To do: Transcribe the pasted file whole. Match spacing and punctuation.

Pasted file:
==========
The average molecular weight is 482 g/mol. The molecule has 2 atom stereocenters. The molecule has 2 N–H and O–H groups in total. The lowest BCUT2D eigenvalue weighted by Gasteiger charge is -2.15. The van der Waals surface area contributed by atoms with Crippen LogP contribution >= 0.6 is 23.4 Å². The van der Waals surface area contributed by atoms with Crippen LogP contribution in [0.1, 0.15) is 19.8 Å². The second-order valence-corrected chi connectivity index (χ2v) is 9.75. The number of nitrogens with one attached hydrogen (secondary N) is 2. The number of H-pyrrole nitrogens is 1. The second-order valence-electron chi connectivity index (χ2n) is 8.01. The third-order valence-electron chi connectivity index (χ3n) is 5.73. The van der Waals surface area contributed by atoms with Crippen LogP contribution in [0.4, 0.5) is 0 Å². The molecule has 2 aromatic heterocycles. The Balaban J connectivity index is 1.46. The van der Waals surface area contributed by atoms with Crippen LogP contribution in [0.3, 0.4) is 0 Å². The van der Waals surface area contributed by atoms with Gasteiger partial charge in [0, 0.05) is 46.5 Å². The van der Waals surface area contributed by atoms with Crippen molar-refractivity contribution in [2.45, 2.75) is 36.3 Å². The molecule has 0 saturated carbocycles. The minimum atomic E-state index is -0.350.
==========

The average molecular weight is 482 g/mol. The molecule has 2 atom stereocenters. The molecule has 2 N–H and O–H groups in total. The lowest BCUT2D eigenvalue weighted by Gasteiger charge is -2.15. The van der Waals surface area contributed by atoms with Crippen LogP contribution >= 0.6 is 23.4 Å². The van der Waals surface area contributed by atoms with Crippen LogP contribution in [0.1, 0.15) is 19.8 Å². The second-order valence-corrected chi connectivity index (χ2v) is 9.75. The number of nitrogens with one attached hydrogen (secondary N) is 2. The number of H-pyrrole nitrogens is 1. The second-order valence-electron chi connectivity index (χ2n) is 8.01. The third-order valence-electron chi connectivity index (χ3n) is 5.73. The van der Waals surface area contributed by atoms with Crippen LogP contribution in [0.4, 0.5) is 0 Å². The molecule has 2 aromatic heterocycles. The Balaban J connectivity index is 1.46. The van der Waals surface area contributed by atoms with Crippen LogP contribution in [0.3, 0.4) is 0 Å². The van der Waals surface area contributed by atoms with Gasteiger partial charge in [0, 0.05) is 46.5 Å². The van der Waals surface area contributed by atoms with Crippen molar-refractivity contribution in [2.45, 2.75) is 36.3 Å². The molecule has 0 saturated carbocycles. The minimum atomic E-state index is -0.350.